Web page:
Conjunctivitis and chloramphenicol
The conjunctiva is a highly vascularised mucous membrane. It covers the white of the eye (the sclera) and the inner surfaces of the eyelids (see Figure 1). The conjunctiva protects the sclera and decreases friction when we blink.
Conjunctivitis means inflammation of the conjunctiva. There are four main types of conjunctivitis: bacterial, adenoviral, allergic and chlamydial. It is also possible for a foreign body on the conjunctiva to cause conjunctivitis. Conjunctivitis may be accompanied by soreness or discomfort, but the presence of pain is a sign that something else is wrong.
Bacterial conjunctivitis is more common in infants and children than in adults. In adults, 55 per cent of bacterial conjunctivitis is caused by Staphylococcus aureus, 20 per cent by Streptococcus pneumoniae, 10 per cent by Moraxella spp, 5 per cent by Haemophilus influenzae and 5 per cent by Pseudomonas aeruginosa. Staphylococcus and streptococcus are Gram positive bacteria, haemophilus and pseudomonas are Gram negative bacteria and moraxella is Gram variable. In infants and children, the most common bacteria causing conjunctivitis are Streptococcus pneumoniae, Moraxella catarrhalis and Haemophilus influenzae.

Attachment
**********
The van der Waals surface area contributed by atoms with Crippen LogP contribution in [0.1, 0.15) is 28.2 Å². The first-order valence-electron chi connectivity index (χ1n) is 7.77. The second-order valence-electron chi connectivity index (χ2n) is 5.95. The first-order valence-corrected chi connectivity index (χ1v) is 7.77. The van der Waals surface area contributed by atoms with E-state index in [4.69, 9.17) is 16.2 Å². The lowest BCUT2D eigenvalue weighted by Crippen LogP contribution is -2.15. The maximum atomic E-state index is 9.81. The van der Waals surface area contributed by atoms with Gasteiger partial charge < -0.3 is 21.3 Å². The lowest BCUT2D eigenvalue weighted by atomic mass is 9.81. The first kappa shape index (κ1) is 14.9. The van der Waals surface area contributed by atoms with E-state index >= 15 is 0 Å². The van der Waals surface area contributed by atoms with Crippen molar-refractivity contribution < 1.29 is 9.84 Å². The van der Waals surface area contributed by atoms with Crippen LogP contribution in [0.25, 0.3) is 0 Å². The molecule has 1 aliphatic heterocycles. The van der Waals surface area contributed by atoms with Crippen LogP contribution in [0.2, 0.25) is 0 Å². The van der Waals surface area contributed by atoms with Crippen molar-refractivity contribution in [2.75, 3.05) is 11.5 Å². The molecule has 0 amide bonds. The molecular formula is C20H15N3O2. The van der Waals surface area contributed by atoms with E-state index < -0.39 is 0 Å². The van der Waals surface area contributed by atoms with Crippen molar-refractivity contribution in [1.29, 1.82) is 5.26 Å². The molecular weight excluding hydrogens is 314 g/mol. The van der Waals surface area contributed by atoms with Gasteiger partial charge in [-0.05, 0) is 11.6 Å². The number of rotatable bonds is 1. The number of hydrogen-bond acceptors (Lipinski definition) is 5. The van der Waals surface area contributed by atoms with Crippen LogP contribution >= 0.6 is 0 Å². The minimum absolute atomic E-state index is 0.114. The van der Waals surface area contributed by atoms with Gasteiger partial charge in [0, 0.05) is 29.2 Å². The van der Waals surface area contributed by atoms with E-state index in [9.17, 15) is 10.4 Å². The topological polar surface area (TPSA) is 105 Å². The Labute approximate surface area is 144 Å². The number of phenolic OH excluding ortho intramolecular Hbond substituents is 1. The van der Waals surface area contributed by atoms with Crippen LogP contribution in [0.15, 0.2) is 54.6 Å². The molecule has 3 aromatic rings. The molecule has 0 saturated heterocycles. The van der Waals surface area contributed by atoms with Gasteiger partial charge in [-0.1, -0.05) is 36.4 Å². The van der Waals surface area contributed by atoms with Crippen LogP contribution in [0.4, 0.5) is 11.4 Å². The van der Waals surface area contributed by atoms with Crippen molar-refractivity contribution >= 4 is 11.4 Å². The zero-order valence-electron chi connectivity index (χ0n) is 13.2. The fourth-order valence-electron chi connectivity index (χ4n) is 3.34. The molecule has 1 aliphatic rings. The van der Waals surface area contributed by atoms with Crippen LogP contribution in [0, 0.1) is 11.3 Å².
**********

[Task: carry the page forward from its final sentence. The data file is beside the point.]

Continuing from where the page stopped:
In bacterial conjunctivitis, the eye is usually red because blood vessels dilate, and there is nearly always a yellow purulent discharge. So, a useful question to ask the patient (or child’s parent) is: When you (or your child) woke up, were the eyelashes stuck together with a yellow discharge and did you have to wipe this away? If the answer is “yes”, then the patient nearly always has a bacterial conjunctivitis.
Bacterial conjunctivitis is usually self-limiting — it takes seven to 10 days to resolve. However, most patients (or parents) will want immediate treatment and an antibiotic preparation could be prescribed or sold. The patient should be told to take care not to touch the infected eye and then touch the unaffected eye because this could transfer the infection. Eye make up could also be contaminated and should be replaced.
Adenoviral conjunctivitis is more common in adults than in children. Adenoviruses are also implicated in causing the common cold (rhinoviruses are the main cause). Ten of the 31 serotypes of adenovirus have been implicated in causing conjunctivitis, with types 8 and 19 being the most frequent cause.1
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Citation: The Pharmaceutical Journal URI: 10997319
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